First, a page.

LUSAKA — Zambia will not be paying its $750 million euro bond due in September until new terms of payment are agreed between the government and bondholders, its Finance Minister Situmbeko Musokotwane said on Sunday.
The International Monetary Fund (IMF) on Thursday approved a $1.3 billion, 38-month loan program, a step taken after its main creditors China and France agreed in July to negotiate to restructure the southern African country’s debt.
“The bonds fall due (but) we will not pay on this basis. Let’s talk. Let’s agree on new terms before we can start servicing,” Musokotwane told local news channel ZNBC in an interview.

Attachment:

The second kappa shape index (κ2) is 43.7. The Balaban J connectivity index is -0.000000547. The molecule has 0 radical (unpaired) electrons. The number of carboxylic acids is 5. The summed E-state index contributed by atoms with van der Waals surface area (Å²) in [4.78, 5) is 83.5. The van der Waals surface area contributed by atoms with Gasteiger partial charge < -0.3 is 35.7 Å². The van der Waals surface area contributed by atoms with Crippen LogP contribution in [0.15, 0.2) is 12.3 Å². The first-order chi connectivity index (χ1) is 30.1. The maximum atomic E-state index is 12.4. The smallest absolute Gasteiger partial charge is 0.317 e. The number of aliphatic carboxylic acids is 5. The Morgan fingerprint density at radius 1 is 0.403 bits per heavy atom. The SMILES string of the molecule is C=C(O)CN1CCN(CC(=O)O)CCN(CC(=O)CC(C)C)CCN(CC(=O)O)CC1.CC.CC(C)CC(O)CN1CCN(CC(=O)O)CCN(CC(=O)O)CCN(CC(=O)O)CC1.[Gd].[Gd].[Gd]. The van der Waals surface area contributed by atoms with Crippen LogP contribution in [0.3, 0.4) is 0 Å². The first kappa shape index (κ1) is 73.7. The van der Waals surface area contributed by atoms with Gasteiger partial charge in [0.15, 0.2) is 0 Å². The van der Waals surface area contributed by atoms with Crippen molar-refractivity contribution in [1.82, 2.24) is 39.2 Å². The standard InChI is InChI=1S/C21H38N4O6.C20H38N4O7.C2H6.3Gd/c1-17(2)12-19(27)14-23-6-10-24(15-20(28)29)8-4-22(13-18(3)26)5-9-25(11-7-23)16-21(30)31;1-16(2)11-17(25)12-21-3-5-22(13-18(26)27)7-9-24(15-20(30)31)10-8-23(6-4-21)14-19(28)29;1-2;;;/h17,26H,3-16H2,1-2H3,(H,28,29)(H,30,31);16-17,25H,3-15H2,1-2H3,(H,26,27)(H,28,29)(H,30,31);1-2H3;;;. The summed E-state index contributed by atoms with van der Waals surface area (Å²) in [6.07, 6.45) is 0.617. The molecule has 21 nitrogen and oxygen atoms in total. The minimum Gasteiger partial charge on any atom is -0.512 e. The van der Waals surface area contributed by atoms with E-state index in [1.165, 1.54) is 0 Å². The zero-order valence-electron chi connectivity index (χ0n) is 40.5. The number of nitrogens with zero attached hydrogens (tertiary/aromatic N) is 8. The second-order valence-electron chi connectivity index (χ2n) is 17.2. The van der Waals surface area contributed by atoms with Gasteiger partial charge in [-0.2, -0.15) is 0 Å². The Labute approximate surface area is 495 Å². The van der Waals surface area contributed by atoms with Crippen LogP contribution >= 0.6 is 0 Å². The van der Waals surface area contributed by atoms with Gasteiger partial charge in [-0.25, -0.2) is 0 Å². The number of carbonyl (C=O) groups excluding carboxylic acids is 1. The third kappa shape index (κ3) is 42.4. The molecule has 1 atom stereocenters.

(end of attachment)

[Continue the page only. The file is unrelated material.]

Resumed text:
The negotiations with private creditors are likely to be tough but Zambia has the support of the international community, the minister said.
Zambia became the first African country to default in the pandemic era in 2020, struggling with debt that reached 120% of its gross domestic product.
Besides the $750 million euro bond, Zambia has a $1 billion euro bond due in 2024 and another $1.25 billion euro bond due for repayment in 2027.
Musokotwane said the government had agreed with the IMF to put in place measures to ensure Zambia will not fall back into unsustainable debt. (Reporting by Chris Mfula; Writing by Promit Mukherjee; Editing by Andrew Cawthorne)